Major deal for PV Nano Cell’s conductive ink in PCB Mass Production
18 October, 2015
Under the MOU, PV Nano Cell will provide its inks to leader in the PCB manufacturing at no charge for the first three months of production . Later it will pay for the inks
PV Nano Cell will provide its inks to leader in the PCB manufacturing at no charge for the first three months of production under the MOU. Thereafter, the manufacturer will pay for the inks
The innovative nano materials startup fro Migdal Ha’emeq (Israel), PV Nano Cell, made an important step towards industrial scale application. Today the company announced that it has signed a Memorandum of Understanding (MOU) with a leading manufacturer of printed circuit boards (PCBs) pursuant to which PV Nano Cell will provide, and the manufacturer will exclusively use, PV Nano Cell’s Sicrys™ portfolio of conductive inks for the mass production of PCBs.
The parties expect that this arrangement will constitute the first commercial mass production of PCBs using a digital conductive inkjet printing process. The MOU anticipates that the printer will be provided by PV Nano Cell at its cost. PV Nano Cell revealed that it discuss with several manufacturers options to purchase such a printer. PV Nano Cell will provide its inks at no charge for the first three months of production under the MOU. Thereafter, the manufacturer will pay for the ink based upon an agreed upon pricing structure.
“Partnering with an impressive and established leader in PCB manufacturing with a proven track record provides us the foundation we need to continue to expand into this market,” said Dr. Fernando de la Vega, founder and CEO of PV Nano Cell. “Our Sicrys family of conductive inks deliver a unique combination of low cost, high conductivity, long shelf-life and robust printing.”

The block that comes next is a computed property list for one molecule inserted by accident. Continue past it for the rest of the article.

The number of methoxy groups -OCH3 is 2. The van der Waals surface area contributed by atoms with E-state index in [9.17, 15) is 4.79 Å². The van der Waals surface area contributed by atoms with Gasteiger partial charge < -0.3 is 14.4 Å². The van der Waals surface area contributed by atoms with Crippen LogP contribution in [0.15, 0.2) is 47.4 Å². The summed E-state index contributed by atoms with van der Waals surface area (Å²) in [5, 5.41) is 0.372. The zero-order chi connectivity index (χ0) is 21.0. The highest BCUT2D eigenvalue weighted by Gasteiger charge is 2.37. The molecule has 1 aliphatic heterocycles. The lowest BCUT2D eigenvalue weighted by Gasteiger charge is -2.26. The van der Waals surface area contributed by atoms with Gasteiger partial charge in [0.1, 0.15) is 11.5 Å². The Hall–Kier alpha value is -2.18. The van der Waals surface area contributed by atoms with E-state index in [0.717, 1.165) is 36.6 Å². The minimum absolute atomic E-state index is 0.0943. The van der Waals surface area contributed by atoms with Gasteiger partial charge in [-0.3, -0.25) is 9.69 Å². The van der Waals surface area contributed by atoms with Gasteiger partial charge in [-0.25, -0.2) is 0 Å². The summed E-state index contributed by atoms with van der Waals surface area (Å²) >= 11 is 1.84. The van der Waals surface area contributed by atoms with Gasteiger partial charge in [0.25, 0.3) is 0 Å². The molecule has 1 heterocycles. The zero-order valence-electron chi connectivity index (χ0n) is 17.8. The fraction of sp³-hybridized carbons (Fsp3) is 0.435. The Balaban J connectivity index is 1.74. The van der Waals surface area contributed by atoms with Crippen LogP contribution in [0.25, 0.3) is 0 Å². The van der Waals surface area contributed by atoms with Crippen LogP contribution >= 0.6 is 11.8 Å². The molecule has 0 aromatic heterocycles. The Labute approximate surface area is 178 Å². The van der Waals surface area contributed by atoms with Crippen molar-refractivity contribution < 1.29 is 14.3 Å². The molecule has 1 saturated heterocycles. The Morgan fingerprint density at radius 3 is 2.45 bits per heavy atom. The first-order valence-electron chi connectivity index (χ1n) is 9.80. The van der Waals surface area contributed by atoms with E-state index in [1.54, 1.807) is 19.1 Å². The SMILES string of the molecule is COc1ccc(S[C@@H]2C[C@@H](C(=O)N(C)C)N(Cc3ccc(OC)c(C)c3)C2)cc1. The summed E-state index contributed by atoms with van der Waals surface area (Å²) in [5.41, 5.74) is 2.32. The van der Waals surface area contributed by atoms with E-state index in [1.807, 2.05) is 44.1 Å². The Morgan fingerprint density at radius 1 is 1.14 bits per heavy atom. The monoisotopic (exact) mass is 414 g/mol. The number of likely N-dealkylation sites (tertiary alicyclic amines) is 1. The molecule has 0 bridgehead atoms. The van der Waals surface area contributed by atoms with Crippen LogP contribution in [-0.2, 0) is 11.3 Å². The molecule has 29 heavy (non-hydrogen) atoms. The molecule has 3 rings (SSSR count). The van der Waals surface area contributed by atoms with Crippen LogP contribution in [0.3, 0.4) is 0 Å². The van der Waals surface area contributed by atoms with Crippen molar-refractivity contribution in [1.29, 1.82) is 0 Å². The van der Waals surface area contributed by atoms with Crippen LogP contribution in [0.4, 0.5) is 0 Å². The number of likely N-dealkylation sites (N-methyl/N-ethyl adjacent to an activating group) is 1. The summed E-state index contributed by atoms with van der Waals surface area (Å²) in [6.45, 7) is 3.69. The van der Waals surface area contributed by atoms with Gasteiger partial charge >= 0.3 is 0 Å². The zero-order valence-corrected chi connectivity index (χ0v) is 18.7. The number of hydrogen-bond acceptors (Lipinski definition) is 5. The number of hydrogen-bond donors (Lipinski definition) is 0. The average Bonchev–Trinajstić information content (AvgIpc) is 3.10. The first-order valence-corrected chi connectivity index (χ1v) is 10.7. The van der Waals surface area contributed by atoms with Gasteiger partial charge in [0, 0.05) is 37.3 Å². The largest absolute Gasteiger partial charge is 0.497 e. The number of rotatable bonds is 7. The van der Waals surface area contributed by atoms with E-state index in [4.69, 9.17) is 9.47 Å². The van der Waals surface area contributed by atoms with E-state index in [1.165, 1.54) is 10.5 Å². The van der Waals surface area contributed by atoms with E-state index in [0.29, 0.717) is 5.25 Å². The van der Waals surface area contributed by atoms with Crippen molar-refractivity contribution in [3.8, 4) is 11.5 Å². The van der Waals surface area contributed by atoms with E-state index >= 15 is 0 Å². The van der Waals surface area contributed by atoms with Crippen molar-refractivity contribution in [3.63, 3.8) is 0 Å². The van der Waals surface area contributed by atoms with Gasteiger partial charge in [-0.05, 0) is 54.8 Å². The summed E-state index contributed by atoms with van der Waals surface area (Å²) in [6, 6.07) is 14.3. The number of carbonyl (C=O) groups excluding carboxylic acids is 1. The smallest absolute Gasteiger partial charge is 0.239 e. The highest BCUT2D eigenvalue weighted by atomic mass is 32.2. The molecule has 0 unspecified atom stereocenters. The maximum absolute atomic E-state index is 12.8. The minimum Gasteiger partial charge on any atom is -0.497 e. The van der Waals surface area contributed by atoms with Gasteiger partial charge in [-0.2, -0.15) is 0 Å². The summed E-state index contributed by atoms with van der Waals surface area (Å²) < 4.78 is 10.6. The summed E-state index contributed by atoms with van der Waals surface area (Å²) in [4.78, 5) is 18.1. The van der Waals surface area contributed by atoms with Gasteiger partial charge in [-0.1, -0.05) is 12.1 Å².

From PV to PCB
Established in end of 2009, PV Nano Cell has developed a family of customized single crystal nano-metric conductive inks. At the beginning it was designed to use in the solar energy industry, where crystalline silicon cells represent over 80% of the PV (photovoltaics) market. But the cell metallization is a major efficiency and cost limit in solar cell processing.
Metallization is essential for extraction of current from silicon cells, but it detracts from cell active area, has non-zero contact resistance to the cell, and cell breakage during metallization can reach 5%. Industry strives to increase the cell efficiencies to lower the electricity costs and to reduce thickness of silicon wafers to reduce the amount of expensive silicon required to produce cells, but mechanical forces applied to cells by screen-print metallization prevent reduction of wafer thickness.
Todat the company targets new market such as printed circuit boards, antennas, RFID tags, sensors, smart cards, touchscreens and advanced packaging. The PE market, for example, is predicted to grow at a CAGR of 33.8 percent from 2014 to 2020, reaching $40.2 billion by 2020, with more and more innovative applications moving toward commercialization, according to an industry report. Conductive inks are critical to the growth of the PE industry because they enable the use of inkjet printing technologies.